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The hard part is that V R + is no longer sufficient to add up all the contributions from the slices, since the slices have varying coefficients. So first we must come up with a vector of these coefficients. Here's one way:
2: -1 2: 3 1: [4, 2, ..., 4] 1: [1, 2, ..., 9] 1: [-1, 1, ..., -1] . . . 1 n v x 9 RET V M ^ 3 TAB - |
1: [4, 2, ..., 4, 1] 1: [1, 4, 2, ..., 4, 1] . . 1 | 1 TAB | |
Now we compute the function values. Note that for this method we need eleven values, including both endpoints of the desired interval.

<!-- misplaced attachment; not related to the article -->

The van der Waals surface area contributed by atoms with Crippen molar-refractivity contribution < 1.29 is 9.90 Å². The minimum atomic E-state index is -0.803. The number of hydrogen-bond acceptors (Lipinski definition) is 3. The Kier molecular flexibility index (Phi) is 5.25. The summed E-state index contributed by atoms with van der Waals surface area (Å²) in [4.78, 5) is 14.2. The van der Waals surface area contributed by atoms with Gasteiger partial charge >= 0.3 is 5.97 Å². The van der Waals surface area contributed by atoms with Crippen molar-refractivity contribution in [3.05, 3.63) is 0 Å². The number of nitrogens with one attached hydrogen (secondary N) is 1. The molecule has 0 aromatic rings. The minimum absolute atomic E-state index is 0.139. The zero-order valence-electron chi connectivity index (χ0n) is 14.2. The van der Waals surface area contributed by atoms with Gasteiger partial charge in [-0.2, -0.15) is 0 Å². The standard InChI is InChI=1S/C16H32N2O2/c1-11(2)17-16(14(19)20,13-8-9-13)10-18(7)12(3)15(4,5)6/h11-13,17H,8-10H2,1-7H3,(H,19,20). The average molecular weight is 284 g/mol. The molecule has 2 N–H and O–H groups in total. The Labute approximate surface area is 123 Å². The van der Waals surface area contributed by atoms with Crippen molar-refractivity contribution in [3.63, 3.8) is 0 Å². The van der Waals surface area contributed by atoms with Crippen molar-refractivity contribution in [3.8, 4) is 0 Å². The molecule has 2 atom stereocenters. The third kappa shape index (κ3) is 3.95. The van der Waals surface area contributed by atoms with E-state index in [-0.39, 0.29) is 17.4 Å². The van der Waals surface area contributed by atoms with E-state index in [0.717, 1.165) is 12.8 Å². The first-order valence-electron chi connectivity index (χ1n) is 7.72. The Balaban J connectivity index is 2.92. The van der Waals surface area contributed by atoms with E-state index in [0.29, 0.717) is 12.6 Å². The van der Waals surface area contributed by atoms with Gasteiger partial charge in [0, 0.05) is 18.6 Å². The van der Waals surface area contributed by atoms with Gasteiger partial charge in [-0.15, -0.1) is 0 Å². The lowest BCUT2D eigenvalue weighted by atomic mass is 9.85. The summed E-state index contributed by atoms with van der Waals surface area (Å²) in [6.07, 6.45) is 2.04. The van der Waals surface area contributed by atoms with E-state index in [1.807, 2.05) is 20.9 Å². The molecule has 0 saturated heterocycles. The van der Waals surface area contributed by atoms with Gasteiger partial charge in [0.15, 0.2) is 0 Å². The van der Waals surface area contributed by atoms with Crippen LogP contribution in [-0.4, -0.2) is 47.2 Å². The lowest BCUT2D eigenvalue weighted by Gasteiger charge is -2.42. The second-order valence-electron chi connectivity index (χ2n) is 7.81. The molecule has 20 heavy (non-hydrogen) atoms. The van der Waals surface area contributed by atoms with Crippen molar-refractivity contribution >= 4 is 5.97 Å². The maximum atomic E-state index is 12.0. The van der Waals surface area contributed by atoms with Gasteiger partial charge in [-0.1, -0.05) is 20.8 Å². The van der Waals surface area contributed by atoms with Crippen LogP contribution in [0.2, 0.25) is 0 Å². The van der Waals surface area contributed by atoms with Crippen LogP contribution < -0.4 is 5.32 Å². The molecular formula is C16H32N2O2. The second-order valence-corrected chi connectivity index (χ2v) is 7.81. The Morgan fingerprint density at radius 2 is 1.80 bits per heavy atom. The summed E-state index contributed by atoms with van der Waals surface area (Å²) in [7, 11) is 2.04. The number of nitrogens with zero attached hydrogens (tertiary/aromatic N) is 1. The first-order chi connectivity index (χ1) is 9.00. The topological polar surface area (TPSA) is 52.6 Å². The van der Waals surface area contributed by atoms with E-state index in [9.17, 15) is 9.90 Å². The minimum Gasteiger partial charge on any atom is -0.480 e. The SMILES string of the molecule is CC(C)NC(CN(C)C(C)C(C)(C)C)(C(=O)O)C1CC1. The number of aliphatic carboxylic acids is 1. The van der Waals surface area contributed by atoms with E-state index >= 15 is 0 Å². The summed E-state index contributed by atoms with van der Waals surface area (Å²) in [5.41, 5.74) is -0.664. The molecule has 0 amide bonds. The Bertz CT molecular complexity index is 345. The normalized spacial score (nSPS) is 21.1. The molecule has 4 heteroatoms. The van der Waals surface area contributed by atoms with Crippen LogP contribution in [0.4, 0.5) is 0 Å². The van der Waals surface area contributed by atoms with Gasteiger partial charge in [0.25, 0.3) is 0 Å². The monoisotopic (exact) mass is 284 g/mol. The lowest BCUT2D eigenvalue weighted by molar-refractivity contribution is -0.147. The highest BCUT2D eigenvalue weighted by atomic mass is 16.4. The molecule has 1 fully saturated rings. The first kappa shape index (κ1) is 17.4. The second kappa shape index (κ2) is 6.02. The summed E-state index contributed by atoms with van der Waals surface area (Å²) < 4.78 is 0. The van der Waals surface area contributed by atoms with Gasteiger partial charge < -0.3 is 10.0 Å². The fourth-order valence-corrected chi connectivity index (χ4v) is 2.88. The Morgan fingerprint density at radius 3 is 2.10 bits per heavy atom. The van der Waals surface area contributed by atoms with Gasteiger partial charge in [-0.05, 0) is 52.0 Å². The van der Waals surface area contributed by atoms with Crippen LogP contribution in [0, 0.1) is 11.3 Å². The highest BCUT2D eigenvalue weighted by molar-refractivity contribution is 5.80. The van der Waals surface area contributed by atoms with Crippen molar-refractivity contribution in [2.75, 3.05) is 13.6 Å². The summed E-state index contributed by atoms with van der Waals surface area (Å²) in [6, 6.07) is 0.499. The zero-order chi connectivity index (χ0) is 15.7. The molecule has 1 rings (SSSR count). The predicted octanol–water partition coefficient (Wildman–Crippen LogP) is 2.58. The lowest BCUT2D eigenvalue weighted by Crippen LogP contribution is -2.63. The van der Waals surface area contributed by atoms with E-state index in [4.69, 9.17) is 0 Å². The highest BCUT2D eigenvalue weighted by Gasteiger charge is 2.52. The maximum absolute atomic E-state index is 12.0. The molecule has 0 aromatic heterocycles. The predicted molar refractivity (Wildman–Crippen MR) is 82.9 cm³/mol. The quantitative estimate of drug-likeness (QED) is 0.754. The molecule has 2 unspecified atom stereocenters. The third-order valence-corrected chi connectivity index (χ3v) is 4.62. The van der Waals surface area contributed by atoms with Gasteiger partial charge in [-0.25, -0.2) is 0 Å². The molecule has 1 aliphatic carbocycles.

2: [1, 4, 2, ..., 4, 1] 1: [1, 1.1, 1.2, ... , 1.8, 1.9, 2.] . 11 RET 1 RET .1 RET C-u v x |
2: [1, 4, 2, ..., 4, 1] 1: [0., 0.084941, 0.16993, ... ] . ' sin(x) ln(x) RET m r p 5 RET V M $ RET |
Once again this calls for V M * V R +; a simple * does the same thing.
1: 11.22 1: 1.122 1: 0.374 . . . * .1 * 3 / |
Wow! That's even better than the result from the Taylor series method.
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